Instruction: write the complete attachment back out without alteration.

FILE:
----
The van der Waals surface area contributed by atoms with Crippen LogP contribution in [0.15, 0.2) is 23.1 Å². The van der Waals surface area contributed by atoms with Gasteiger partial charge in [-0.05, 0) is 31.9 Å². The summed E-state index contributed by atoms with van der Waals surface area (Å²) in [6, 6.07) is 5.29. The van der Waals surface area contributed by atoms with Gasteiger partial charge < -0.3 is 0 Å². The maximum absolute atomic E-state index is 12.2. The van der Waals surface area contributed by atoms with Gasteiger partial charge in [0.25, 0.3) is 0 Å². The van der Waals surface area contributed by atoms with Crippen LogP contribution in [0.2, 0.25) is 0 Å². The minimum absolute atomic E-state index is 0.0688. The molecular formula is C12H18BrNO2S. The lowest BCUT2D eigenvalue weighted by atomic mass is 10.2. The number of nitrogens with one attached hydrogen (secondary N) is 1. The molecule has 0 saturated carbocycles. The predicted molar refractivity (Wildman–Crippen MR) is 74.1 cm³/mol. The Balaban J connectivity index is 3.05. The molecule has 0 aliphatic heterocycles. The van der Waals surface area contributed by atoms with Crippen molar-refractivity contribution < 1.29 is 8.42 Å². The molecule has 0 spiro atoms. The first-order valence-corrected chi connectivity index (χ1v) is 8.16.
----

The van der Waals surface area contributed by atoms with Crippen LogP contribution in [0.15, 0.2) is 23.1 Å². The van der Waals surface area contributed by atoms with Gasteiger partial charge in [-0.05, 0) is 31.9 Å². The summed E-state index contributed by atoms with van der Waals surface area (Å²) in [6, 6.07) is 5.29. The van der Waals surface area contributed by atoms with Gasteiger partial charge < -0.3 is 0 Å². The maximum absolute atomic E-state index is 12.2. The van der Waals surface area contributed by atoms with Gasteiger partial charge in [0.25, 0.3) is 0 Å². The van der Waals surface area contributed by atoms with Crippen LogP contribution in [0.2, 0.25) is 0 Å². The minimum absolute atomic E-state index is 0.0688. The molecular formula is C12H18BrNO2S. The lowest BCUT2D eigenvalue weighted by atomic mass is 10.2. The number of nitrogens with one attached hydrogen (secondary N) is 1. The molecule has 0 saturated carbocycles. The predicted molar refractivity (Wildman–Crippen MR) is 74.1 cm³/mol. The Balaban J connectivity index is 3.05. The molecule has 0 aliphatic heterocycles. The van der Waals surface area contributed by atoms with Crippen molar-refractivity contribution < 1.29 is 8.42 Å². The molecule has 0 spiro atoms. The first-order valence-corrected chi connectivity index (χ1v) is 8.16.